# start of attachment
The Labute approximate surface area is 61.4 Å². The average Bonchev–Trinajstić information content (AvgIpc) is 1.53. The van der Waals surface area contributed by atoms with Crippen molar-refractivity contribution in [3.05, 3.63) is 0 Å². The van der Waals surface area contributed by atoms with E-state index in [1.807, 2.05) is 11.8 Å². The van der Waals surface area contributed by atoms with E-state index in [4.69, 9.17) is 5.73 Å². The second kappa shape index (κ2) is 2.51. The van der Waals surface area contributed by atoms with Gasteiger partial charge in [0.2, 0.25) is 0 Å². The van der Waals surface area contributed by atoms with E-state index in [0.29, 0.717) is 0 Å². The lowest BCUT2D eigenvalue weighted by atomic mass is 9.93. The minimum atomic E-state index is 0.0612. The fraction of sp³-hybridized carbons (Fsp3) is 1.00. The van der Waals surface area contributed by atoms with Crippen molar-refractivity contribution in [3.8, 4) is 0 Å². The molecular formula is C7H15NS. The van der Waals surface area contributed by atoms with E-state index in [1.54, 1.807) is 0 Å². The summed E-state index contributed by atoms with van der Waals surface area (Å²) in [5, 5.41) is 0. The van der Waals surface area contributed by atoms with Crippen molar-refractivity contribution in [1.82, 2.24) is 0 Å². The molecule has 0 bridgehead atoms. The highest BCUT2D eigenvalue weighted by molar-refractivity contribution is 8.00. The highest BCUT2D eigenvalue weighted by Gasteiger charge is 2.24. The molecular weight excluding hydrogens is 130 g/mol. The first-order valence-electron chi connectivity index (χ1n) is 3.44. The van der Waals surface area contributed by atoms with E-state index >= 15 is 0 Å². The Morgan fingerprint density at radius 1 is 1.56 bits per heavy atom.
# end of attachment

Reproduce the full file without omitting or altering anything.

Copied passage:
The Labute approximate surface area is 61.4 Å². The average Bonchev–Trinajstić information content (AvgIpc) is 1.53. The van der Waals surface area contributed by atoms with Crippen molar-refractivity contribution in [3.05, 3.63) is 0 Å². The van der Waals surface area contributed by atoms with E-state index in [1.807, 2.05) is 11.8 Å². The van der Waals surface area contributed by atoms with E-state index in [4.69, 9.17) is 5.73 Å². The second kappa shape index (κ2) is 2.51. The van der Waals surface area contributed by atoms with Gasteiger partial charge in [0.2, 0.25) is 0 Å². The van der Waals surface area contributed by atoms with E-state index in [0.29, 0.717) is 0 Å². The lowest BCUT2D eigenvalue weighted by atomic mass is 9.93. The minimum atomic E-state index is 0.0612. The fraction of sp³-hybridized carbons (Fsp3) is 1.00. The van der Waals surface area contributed by atoms with Crippen molar-refractivity contribution in [3.8, 4) is 0 Å². The molecular formula is C7H15NS. The van der Waals surface area contributed by atoms with E-state index in [1.54, 1.807) is 0 Å². The summed E-state index contributed by atoms with van der Waals surface area (Å²) in [5, 5.41) is 0. The van der Waals surface area contributed by atoms with Crippen molar-refractivity contribution in [1.82, 2.24) is 0 Å². The molecule has 0 bridgehead atoms. The highest BCUT2D eigenvalue weighted by molar-refractivity contribution is 8.00. The highest BCUT2D eigenvalue weighted by Gasteiger charge is 2.24. The molecular weight excluding hydrogens is 130 g/mol. The first-order valence-electron chi connectivity index (χ1n) is 3.44. The van der Waals surface area contributed by atoms with E-state index >= 15 is 0 Å². The Morgan fingerprint density at radius 1 is 1.56 bits per heavy atom.